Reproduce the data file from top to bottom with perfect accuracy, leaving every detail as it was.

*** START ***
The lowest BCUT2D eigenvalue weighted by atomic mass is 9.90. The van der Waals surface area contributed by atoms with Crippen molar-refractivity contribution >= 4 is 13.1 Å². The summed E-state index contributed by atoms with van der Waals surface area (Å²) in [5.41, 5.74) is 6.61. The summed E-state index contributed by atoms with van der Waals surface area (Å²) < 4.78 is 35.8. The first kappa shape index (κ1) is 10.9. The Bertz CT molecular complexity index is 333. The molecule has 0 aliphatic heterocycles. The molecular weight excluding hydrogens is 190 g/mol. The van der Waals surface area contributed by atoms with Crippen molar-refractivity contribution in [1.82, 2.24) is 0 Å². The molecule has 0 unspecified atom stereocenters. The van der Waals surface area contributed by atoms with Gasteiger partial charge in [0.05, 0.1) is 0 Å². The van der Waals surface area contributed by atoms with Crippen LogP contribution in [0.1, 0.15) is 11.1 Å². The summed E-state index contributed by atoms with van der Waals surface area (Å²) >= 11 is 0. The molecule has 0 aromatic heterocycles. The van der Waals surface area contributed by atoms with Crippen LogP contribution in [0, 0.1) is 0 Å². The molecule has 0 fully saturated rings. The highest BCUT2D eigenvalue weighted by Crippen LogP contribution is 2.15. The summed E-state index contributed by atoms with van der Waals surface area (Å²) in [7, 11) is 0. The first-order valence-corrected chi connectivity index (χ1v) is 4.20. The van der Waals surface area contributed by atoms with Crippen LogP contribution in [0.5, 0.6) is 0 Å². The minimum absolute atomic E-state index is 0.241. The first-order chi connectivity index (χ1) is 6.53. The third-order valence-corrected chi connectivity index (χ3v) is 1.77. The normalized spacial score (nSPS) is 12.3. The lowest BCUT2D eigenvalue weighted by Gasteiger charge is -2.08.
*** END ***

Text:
The lowest BCUT2D eigenvalue weighted by atomic mass is 9.90. The van der Waals surface area contributed by atoms with Crippen molar-refractivity contribution >= 4 is 13.1 Å². The summed E-state index contributed by atoms with van der Waals surface area (Å²) in [5.41, 5.74) is 6.61. The summed E-state index contributed by atoms with van der Waals surface area (Å²) < 4.78 is 35.8. The first kappa shape index (κ1) is 10.9. The Bertz CT molecular complexity index is 333. The molecule has 0 aliphatic heterocycles. The molecular weight excluding hydrogens is 190 g/mol. The van der Waals surface area contributed by atoms with Crippen molar-refractivity contribution in [1.82, 2.24) is 0 Å². The molecule has 0 unspecified atom stereocenters. The van der Waals surface area contributed by atoms with Gasteiger partial charge in [0.05, 0.1) is 0 Å². The van der Waals surface area contributed by atoms with Crippen LogP contribution in [0.1, 0.15) is 11.1 Å². The summed E-state index contributed by atoms with van der Waals surface area (Å²) >= 11 is 0. The molecule has 0 aromatic heterocycles. The van der Waals surface area contributed by atoms with Crippen LogP contribution in [0, 0.1) is 0 Å². The molecule has 0 fully saturated rings. The highest BCUT2D eigenvalue weighted by Crippen LogP contribution is 2.15. The summed E-state index contributed by atoms with van der Waals surface area (Å²) in [7, 11) is 0. The first-order valence-corrected chi connectivity index (χ1v) is 4.20. The van der Waals surface area contributed by atoms with Crippen LogP contribution in [0.5, 0.6) is 0 Å². The minimum absolute atomic E-state index is 0.241. The first-order chi connectivity index (χ1) is 6.53. The third-order valence-corrected chi connectivity index (χ3v) is 1.77. The normalized spacial score (nSPS) is 12.3. The lowest BCUT2D eigenvalue weighted by Gasteiger charge is -2.08.